Can SEO Coexist with Commerce? Studying the Bond between Search and Online Retail, Part II

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Last month, I wrote about how Online Retail and Search are two industries that work in unison with the main objective to fulfill the consumer’s need; find information on product, compare product, buy product. Search fulfills the need of the consumer at the point in which they are seeking information, and uses of both Organic Search Engine Optimization and Paid Search are essential for the online retail marketer.

But what about bridging the gap between online and offline? Research shows that there is a distinct connection between online research and offline buying; however the methods and metrics for attributing online Search to an offline action can be somewhat cloudy. Retailers do understand that many of their customers use multiple channels throughout the sales process, yet marketers are trying to provide a sound measurement for crediting an offline sale or contact through online communication via Search.

Last month we focused on new customer acquisition, and how Search is used to fulfill the role of brining in site traffic with the end goal of converting a visitor to a buyer. This article will focus on cross-channel strategies that work together to form a tighter relationship between online and offline marketing.

Shop Online, Buy Offline, Vice Versa
With many online stores having an offline presence, shoppers have the ability to conduct extensive online research, but make the purchase cross-channel in the actual store. Forrester Research estimates that 55% of US online consumers have cross-channel shopped, which equates to at least 40 million consumers. These shoppers are a gold mine for retailers — they are young, affluent, and have a higher spend amount than those who have not cross-channel shopped. As these shoppers crossed over from online, they spent more than $125 billion in stores in 2005, a 23% increase since 2004 (Forrester Research, 2006).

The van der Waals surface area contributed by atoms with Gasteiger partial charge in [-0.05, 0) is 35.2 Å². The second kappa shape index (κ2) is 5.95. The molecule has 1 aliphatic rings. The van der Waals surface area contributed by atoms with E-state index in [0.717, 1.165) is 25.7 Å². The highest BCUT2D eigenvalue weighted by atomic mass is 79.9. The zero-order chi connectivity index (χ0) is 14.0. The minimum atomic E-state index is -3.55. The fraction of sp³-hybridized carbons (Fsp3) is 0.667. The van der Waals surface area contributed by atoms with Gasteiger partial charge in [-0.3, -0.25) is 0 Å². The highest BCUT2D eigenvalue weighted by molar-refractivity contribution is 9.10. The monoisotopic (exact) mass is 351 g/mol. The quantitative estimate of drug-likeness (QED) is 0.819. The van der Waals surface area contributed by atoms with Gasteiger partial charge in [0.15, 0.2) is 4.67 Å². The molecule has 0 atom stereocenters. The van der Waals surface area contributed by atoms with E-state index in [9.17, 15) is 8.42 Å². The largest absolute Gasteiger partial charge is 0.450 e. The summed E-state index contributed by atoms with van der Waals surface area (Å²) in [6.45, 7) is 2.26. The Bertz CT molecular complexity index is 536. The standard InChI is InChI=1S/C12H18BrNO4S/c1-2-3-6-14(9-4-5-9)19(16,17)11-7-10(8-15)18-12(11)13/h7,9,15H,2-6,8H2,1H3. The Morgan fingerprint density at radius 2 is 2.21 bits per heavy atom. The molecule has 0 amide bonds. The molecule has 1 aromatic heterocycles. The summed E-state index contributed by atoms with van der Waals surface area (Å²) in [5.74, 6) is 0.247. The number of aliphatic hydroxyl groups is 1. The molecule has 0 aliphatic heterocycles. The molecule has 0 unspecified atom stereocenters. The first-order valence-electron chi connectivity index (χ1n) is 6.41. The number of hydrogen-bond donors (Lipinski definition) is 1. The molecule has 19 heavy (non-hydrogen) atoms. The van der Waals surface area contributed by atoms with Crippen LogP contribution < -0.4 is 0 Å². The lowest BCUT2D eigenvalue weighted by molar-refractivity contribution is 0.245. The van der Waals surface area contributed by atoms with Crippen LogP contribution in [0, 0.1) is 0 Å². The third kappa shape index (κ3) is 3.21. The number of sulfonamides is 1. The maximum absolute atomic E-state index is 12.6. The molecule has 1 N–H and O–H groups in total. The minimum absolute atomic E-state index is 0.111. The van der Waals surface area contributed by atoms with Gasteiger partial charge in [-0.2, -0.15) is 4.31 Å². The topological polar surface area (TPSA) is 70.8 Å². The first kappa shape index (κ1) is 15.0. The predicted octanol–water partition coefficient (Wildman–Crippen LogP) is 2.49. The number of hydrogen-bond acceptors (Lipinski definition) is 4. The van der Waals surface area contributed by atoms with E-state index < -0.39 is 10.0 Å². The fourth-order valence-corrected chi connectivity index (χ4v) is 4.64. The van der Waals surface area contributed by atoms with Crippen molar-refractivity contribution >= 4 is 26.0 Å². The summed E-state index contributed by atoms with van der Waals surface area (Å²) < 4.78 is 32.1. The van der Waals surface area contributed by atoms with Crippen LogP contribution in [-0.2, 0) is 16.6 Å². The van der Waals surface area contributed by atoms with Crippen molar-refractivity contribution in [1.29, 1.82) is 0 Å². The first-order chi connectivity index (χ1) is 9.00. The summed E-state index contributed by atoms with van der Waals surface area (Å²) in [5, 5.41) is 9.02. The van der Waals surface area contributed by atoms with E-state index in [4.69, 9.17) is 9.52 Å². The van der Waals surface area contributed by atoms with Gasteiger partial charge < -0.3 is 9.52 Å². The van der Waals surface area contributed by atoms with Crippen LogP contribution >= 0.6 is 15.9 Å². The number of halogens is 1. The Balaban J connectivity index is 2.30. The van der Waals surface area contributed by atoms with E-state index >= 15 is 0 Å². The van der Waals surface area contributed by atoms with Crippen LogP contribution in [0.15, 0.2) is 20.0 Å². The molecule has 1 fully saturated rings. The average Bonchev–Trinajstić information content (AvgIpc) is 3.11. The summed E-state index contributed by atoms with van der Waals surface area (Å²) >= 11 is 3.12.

Though this population of consumers is wealthier and more educated, they are by nature a price-conscious bunch, using the Internet as means to find the best deal. Cross-channel shoppers have little retailer loyalty — they are not reluctant to switch stores, just as they are not reluctant to switch channels; however, these consumers are just as likely to buy offline as they are to make a purchase online. In fact, Forrester found that 65% of cross-channel shoppers have made a purchase online in the past 3 months.

Also of interest is this segment’s willingness to do the exact opposite — research offline and purchase online. Forrester found that 54% of consumers who have researched a product online and bought offline have also researched in-store but made the purchase online. The fact that these two channels are working together to fulfill the customer’s need is important — for it creates an opportunity for retailers to invest in multi-channel marketing strategies.

So what’s the tie that binds? Keywords, searching patterns and behaviors, and ad copy. All of these factors combined can influence the outcome of your Search campaign. Ensuring that a retailer’s Web site and products are in front of these consumers is a challenge that can be met with Search. Whether the purchase is made offline or directly online, the first step in the purchase funnel is consumer awareness. Without a strong presence in the major search engines such as Google, Yahoo, and MSN, retailers and manufacturers may risk losing these shoppers during the critical research phase which could lead to a lack of consideration during the purchasing phase.

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